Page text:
A few items from around the intertubes:
While I appreciate that Iowan’s are using the stupendous agricultural natural resources with which they are blessed to move away from agribusiness models, I do grow tired of the eternal surprise of journalists when they discover, yet again, that the midwest is full of interesting people. Here’s a French journalist who took a tour of some of the state’s more interesting agricultural entrepreneurs.
Civil Eats has a terrific interview with Mollie Katzen, author of The New Moosewood Cookbook. She’s written a book called Get Cooking: 150 Simple Recipes to Get You Started in the Kitchen and has put a series of videos on YouTube. She describes her goal for Get Cooking here:
The very basic act of cooking is becoming a radical necessity. That’s why I wrote Get Cooking, because people asked me to lay out the simple basics of how to cook. I wanted to give people the tools they need to make easy recipes, four to five things you can cook well. It sounds simple, but that’s the key to people digging their way out of bad food. They need to know how to shop and how to make food in their busy day and in a small kitchen. I wish cooking was required in school, but until then, we’ve got to teach simple lessons.
Daily Kos has a roundup of the latest on the mythology that is the “jobless recovery.” There is no recovery without jobs. Again for those who aren’t listening: without jobs, people will have no money. Without money, people can’t buy food, cars, washing machines, or pay their mortgages. Without jobs, and without money, the “economy” cannot recover. We need to stop bailing out banks and brokerage houses and hedge funds. We need to stop giving tax breaks to corporations that move manufacturing jobs overseas. We need to start making things again in the United States, which means we need to start hiring people to make things. People with jobs can “recover” from this economic disaster. People who do not have jobs cannot “recover.” It’s time to get over the cult of Uncle Milty and the ridiculous idea that the “free market” is going to solve everyone’s ills. We need a real jobs bill. One that puts people back to work.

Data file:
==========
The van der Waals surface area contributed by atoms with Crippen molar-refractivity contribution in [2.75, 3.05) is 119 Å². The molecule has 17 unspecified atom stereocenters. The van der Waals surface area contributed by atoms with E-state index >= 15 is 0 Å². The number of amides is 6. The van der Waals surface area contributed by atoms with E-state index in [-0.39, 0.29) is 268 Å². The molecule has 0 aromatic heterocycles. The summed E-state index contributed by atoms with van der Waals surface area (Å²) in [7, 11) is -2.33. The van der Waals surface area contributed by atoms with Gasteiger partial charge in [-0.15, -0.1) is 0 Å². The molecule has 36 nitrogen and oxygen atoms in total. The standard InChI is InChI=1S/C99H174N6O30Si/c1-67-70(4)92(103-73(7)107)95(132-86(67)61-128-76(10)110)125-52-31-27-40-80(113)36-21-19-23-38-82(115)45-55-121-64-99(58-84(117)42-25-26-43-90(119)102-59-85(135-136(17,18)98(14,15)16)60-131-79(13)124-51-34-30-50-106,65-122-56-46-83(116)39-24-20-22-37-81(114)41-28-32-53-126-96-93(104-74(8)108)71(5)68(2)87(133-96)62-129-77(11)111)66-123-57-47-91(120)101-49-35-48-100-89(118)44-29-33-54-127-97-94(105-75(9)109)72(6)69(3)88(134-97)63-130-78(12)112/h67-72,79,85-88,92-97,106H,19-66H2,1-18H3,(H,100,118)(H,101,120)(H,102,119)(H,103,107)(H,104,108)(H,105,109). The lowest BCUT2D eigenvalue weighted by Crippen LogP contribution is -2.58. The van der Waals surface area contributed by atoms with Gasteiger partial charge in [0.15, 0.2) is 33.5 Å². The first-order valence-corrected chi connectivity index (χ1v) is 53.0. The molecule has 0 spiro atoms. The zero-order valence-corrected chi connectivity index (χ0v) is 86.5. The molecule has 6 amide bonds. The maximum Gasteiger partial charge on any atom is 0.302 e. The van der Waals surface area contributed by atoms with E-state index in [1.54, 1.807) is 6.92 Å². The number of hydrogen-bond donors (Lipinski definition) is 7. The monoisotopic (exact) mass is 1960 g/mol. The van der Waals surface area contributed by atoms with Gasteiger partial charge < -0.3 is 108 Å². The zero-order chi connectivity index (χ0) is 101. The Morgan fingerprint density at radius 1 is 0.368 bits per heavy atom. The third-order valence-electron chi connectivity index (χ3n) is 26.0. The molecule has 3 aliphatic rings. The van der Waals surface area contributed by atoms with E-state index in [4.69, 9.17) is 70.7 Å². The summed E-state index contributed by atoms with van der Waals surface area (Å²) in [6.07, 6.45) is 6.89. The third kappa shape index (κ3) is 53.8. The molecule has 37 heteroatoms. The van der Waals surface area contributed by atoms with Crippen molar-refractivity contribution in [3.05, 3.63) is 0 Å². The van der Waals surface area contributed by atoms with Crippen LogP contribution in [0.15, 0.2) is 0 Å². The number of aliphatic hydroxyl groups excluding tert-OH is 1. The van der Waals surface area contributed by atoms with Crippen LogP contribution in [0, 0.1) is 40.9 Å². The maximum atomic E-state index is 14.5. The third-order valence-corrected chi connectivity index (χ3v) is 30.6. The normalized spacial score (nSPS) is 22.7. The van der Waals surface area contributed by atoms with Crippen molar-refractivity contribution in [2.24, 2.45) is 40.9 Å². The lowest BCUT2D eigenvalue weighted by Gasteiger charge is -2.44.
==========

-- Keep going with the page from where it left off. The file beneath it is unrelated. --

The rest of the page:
Left in the West has the actual numbers on what passage of the health care bill will mean for Montanans:
Improve coverage for 564,000 residents with health insurance. Give tax credits and other assistance to up to 261,000 families and 34,900 small businesses to help them afford coverage. Improve Medicare for 162,000 beneficiaries, including closing the donut hole. Extend coverage to 117,000 uninsured residents. Guarantee that 22,000 residents with pre-existing conditions can obtain coverage. Protect 900 families from bankruptcy due to unaffordable health care costs. Allow 76,000 young adults to obtain coverage on their parents’ insurance plans. Provide millions of dollars in new funding for 84 community health centers. Reduce the cost of uncompensated care for hospitals and other health care providers by $54 million annually.
Clean food, locally produced, by farmers who can make a living growing and selling food, and who might have access to affordable health care: Now that’s change I can get behind. Here’s hoping.